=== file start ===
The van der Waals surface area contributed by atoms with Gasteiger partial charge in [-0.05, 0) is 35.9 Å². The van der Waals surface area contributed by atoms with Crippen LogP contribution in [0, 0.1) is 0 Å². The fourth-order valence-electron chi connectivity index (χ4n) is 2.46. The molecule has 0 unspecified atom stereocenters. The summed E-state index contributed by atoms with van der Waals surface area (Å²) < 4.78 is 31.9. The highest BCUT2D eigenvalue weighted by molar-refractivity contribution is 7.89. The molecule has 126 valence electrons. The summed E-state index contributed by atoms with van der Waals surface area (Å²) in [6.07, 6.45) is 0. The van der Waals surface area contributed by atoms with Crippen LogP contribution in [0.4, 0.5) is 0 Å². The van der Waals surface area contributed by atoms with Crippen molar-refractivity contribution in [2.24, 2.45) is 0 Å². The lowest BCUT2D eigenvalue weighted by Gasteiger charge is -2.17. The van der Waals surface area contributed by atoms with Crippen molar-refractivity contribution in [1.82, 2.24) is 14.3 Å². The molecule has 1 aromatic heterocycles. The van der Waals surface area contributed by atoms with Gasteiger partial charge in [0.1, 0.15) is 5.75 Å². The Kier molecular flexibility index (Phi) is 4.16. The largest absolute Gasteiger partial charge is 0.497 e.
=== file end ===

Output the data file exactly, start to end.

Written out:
The van der Waals surface area contributed by atoms with Gasteiger partial charge in [-0.05, 0) is 35.9 Å². The van der Waals surface area contributed by atoms with Crippen LogP contribution in [0, 0.1) is 0 Å². The fourth-order valence-electron chi connectivity index (χ4n) is 2.46. The molecule has 0 unspecified atom stereocenters. The summed E-state index contributed by atoms with van der Waals surface area (Å²) < 4.78 is 31.9. The highest BCUT2D eigenvalue weighted by molar-refractivity contribution is 7.89. The molecule has 126 valence electrons. The summed E-state index contributed by atoms with van der Waals surface area (Å²) in [6.07, 6.45) is 0. The van der Waals surface area contributed by atoms with Crippen LogP contribution in [0.4, 0.5) is 0 Å². The van der Waals surface area contributed by atoms with Crippen molar-refractivity contribution in [2.24, 2.45) is 0 Å². The lowest BCUT2D eigenvalue weighted by Gasteiger charge is -2.17. The van der Waals surface area contributed by atoms with Crippen molar-refractivity contribution in [1.82, 2.24) is 14.3 Å². The molecule has 1 aromatic heterocycles. The van der Waals surface area contributed by atoms with Gasteiger partial charge in [0.1, 0.15) is 5.75 Å². The Kier molecular flexibility index (Phi) is 4.16. The largest absolute Gasteiger partial charge is 0.497 e.